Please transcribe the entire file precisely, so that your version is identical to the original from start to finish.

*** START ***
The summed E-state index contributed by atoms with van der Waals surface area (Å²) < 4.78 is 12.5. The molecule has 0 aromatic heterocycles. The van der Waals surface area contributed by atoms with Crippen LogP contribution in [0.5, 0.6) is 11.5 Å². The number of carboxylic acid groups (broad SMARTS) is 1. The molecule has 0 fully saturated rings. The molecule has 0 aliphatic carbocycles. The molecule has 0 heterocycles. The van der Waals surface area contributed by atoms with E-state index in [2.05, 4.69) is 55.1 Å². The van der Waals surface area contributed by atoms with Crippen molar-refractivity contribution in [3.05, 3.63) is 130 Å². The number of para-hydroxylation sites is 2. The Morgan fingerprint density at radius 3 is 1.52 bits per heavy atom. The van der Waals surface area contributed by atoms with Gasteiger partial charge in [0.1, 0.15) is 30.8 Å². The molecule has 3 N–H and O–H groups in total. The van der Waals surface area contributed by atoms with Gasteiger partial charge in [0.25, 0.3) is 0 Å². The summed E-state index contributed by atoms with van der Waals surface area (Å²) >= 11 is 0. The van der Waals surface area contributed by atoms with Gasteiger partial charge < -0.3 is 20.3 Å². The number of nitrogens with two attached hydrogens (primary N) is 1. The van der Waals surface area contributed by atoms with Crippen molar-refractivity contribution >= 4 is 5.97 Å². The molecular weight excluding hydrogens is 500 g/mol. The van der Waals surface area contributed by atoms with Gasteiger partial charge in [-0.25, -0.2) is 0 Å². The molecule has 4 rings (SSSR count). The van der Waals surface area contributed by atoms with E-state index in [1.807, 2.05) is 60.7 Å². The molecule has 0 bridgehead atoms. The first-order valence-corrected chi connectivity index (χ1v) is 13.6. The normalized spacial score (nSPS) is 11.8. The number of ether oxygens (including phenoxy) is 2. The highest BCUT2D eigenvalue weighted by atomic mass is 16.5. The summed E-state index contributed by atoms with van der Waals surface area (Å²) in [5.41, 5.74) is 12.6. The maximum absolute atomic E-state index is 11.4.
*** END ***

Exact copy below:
The summed E-state index contributed by atoms with van der Waals surface area (Å²) < 4.78 is 12.5. The molecule has 0 aromatic heterocycles. The van der Waals surface area contributed by atoms with Crippen LogP contribution in [0.5, 0.6) is 11.5 Å². The number of carboxylic acid groups (broad SMARTS) is 1. The molecule has 0 fully saturated rings. The molecule has 0 aliphatic carbocycles. The molecule has 0 heterocycles. The van der Waals surface area contributed by atoms with E-state index in [2.05, 4.69) is 55.1 Å². The van der Waals surface area contributed by atoms with Crippen molar-refractivity contribution in [3.05, 3.63) is 130 Å². The number of para-hydroxylation sites is 2. The Morgan fingerprint density at radius 3 is 1.52 bits per heavy atom. The van der Waals surface area contributed by atoms with Gasteiger partial charge in [0.1, 0.15) is 30.8 Å². The molecule has 3 N–H and O–H groups in total. The van der Waals surface area contributed by atoms with Gasteiger partial charge in [0.25, 0.3) is 0 Å². The summed E-state index contributed by atoms with van der Waals surface area (Å²) >= 11 is 0. The van der Waals surface area contributed by atoms with Gasteiger partial charge < -0.3 is 20.3 Å². The number of nitrogens with two attached hydrogens (primary N) is 1. The van der Waals surface area contributed by atoms with Crippen molar-refractivity contribution >= 4 is 5.97 Å². The molecular weight excluding hydrogens is 500 g/mol. The van der Waals surface area contributed by atoms with Gasteiger partial charge in [-0.25, -0.2) is 0 Å². The molecule has 4 rings (SSSR count). The van der Waals surface area contributed by atoms with E-state index in [1.807, 2.05) is 60.7 Å². The molecule has 0 bridgehead atoms. The first-order valence-corrected chi connectivity index (χ1v) is 13.6. The normalized spacial score (nSPS) is 11.8. The number of ether oxygens (including phenoxy) is 2. The highest BCUT2D eigenvalue weighted by atomic mass is 16.5. The summed E-state index contributed by atoms with van der Waals surface area (Å²) in [5.41, 5.74) is 12.6. The maximum absolute atomic E-state index is 11.4.